Por­trait mode is im­proved, the QR code reader is bet­ter, and there’s an API for devel­op­ers to sep­a­rate lay­ers in a photo, so they can do their own por­trait modes and other spe­cial ef­fects.


It looks like Siri is get­ting a host of im­prove­ments in iOS 12. The big one is Siri Short­cuts, which lets you

per­form a set of ac­tions all with a sin­gle com­mand. This rep­re­sents the first real in­te­gra­tion of Work­flow into iOS, too. Siri makes in­tel­li­gent sug­ges­tions on the lock screen based on your past history. Plus, it can give you more facts about more things (in­clud­ing nu­tri­tion facts), and help you search for a pass­word, too.

Pri­vacy and Se­cu­rity:

Sa­fari can do more to pre­vent web­sites from track­ing you. iOS can help you au­to­mat­i­cally gen­er­ate strong pass­words for web­sites and apps, and store them in Key­chain. The pass­words list will flag reused pass­words, too. If you get one‑ time use pass­codes via SMS, they’ll be sug­gested for aut­ofill so you don’t have to pop back and forth or mem­o­rize them. Third‑party pass­word apps get an API to in­te­grate into the key­board, too.

Over­hauled apps:

iBooks (now just Books), Stocks, News, and Voice Memos have all been given a re­design and new fea­tures.

CarPlay nav­i­ga­tion apps:

At long last, third­party nav­i­ga­tion apps will work in CarPlay. That means you can use Google Maps or Waze in your CarPlay‑equipped car.

watchOS 5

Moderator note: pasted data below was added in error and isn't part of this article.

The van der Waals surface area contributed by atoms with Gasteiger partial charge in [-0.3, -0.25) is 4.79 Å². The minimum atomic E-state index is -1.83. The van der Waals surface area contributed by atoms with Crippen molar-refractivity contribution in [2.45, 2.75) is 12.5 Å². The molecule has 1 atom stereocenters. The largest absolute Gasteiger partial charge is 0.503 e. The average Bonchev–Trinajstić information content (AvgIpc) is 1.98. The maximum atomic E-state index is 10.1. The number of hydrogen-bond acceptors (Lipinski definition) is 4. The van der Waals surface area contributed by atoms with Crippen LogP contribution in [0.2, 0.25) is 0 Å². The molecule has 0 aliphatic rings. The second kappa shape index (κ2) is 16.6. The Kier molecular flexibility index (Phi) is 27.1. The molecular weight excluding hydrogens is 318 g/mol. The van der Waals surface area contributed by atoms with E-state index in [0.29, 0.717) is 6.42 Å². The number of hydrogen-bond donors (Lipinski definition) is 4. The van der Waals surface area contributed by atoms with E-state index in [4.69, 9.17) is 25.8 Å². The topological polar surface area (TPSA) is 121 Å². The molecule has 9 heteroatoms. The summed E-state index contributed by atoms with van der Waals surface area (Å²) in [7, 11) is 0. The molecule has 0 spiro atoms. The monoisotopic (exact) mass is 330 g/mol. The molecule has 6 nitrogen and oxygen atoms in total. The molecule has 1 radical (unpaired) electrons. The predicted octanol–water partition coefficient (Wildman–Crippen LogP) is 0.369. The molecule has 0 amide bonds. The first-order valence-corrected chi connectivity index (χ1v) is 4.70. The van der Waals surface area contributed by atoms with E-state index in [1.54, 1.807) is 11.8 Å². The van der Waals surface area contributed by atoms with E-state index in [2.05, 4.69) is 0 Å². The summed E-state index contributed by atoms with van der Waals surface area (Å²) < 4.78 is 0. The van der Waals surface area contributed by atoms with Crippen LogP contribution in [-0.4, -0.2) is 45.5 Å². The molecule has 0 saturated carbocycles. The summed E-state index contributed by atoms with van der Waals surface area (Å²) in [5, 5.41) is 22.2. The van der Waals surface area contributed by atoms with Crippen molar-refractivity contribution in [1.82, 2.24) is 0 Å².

We don’t know what fea­tures the next Ap­ple Watch will bring, but the next ver­sion of watchOS has plenty of new fea­tures. Un­for­tu­nately, Ap­ple is cut­ting off sup­port for the orig­i­nal Ap­ple Watch), so if you want its new fea­tures, you’ll need a Se­ries 1, Se­ries 2, or Se­ries 3.

Ac­tiv­ity Com­pe­ti­tions:

Chal­lenge some­one to a seven-day con­test where you earn points based on the per­cent­age of your rings you close.

Work­out fea­tures:

Ap­ple Watch will au­to­mat­i­cally sense you are work­ing out, prompt you to start a work­out, and give you credit for the work­out you’ve al­ready done. Then, it will re­mind you to end a work­out. Ap­ple has added new work­out types such as Yoga. Great new fea­tures for run­ners in­clude keep­ing track of pace, rolling miles, and ca­dence.


Yep, the pod­casts app is com­ing to Ap­ple Watch.


Prob­a­bly the most fun new watchOS 5 fea­ture, you can have a one-on-one push-to-talk con­ver­sa­tion through your Ap­ple Watch.

Siri watch face:

The Siri watch face uses ma­chine learn­ing to get bet­ter at sur­fac­ing the right con­tent for you at the right time.

No more “Hey Siri”:

If you en­able ‘raise to speak’, you can just lift your watch to your mouth and tell Siri what to do with­out say­ing “Hey Siri” first.

Bet­ter no­ti­fi­ca­tions:

You get grouped no­ti­fi­ca­tions like you do on iPhone, bet­ter Do Not Dis­turb op­tions, and more func­tions that can be done right from the no­ti­fi­ca­tion it­self.

Stu­dent ID cards:

Some uni­ver­si­ties will in­te­grate their stu­dent ID cards with Ap­ple Wal­let and Watch, so you can just tap your wrist to do ev­ery­thing you need your ID card for – build­ing ac­cess, buy­ing stuff, what­ever. This fea­ture is rolling out with six uni­ver­si­ties, with more com­ing over time.

You can cus­tom­ize Me­moji to look like a face with dif­fer­ent hair­cuts, glasses, skin and eye op­tions and more

With watchOS 5, you don’t have to be so pre­cise about when you start and stop work­outs. The watch will re­mind you